# Prove that Pascals triangle contains only natural numbers, using induction.

I'm currently working my way through Spivak, and I'm stuck on the following.

Prove that Pascals triangle only contains natural numbers using induction and the following relation: $\left( {\begin{array}{*{20}c} n+1 \\ k \\ \end{array}} \right)=\left( {\begin{array}{*{20}c} n \\ k-1 \\ \end{array}} \right)+\left( {\begin{array}{*{20}c} n \\ k \\ \end{array}} \right)$

So far, the basic thrust of my proof is that if each term on the right is natural, then the term on the left must be natural, which should conclude the proof. After showing that $\left( {\begin{array}{*{20}c} 1 \\ 1 \\ \end{array}} \right)$ is in fact natural, can I just assume that the other term on the right is natural since it's clearly 1? I'm getting confused since I've only done basic induction proofs, and this has more than one term. When I look at a picture of Pascal's triangle, this approach seems to make sense, but I feel a little lost. Can someone set me straight?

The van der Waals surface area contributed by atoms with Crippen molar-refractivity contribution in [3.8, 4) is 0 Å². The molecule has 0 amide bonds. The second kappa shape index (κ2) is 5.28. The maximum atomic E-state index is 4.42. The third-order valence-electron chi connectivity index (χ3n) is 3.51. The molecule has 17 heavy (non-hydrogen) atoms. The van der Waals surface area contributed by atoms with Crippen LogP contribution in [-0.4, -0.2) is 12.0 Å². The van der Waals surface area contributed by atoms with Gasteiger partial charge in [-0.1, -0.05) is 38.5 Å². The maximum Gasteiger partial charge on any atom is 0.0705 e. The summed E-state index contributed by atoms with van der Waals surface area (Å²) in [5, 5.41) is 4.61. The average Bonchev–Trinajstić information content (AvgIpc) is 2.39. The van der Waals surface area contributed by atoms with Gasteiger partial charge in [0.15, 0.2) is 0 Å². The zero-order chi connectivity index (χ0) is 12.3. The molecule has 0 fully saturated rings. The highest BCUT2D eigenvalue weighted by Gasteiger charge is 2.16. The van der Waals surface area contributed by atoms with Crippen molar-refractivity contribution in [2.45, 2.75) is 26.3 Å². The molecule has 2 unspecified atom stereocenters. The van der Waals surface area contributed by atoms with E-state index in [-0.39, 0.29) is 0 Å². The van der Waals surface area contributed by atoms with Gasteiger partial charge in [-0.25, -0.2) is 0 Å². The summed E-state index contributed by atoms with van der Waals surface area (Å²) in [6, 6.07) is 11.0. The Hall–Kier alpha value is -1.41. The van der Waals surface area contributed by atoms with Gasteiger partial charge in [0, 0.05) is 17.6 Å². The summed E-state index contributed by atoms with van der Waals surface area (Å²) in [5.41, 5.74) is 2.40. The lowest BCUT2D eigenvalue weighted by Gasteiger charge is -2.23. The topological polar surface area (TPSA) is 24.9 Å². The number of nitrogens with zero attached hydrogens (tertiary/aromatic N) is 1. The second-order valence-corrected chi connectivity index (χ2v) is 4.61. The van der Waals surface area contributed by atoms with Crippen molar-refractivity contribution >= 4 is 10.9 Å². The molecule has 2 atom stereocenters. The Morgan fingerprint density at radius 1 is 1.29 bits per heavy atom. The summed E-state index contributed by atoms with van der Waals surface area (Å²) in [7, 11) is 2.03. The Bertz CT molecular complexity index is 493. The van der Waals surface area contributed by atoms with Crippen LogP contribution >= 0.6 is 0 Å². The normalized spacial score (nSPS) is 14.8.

• I guess this makes more sense if I think about it as induction over the set of "rows." If I prove that the 1st row is natural and then prove that if the nth row is natural then the n+1th row is natural, then this proves that pascal's triangle consists only of natural numbers. – Josh Infiesto Jun 26 '12 at 22:23

Show that if every term in the $n$th row is a natural number then so is every term in the $(n+1)$th row.
That every term in the $n$th row is a natural number is a stronger statement than that $\dbinom n k$ is a natural number. That would appear if you wanted to work term-by-term instead of row-by-row. It often happens with mathematical induction that it's easier to prove a stronger statement than a weaker one, because one has a stronger induction hypothesis to use.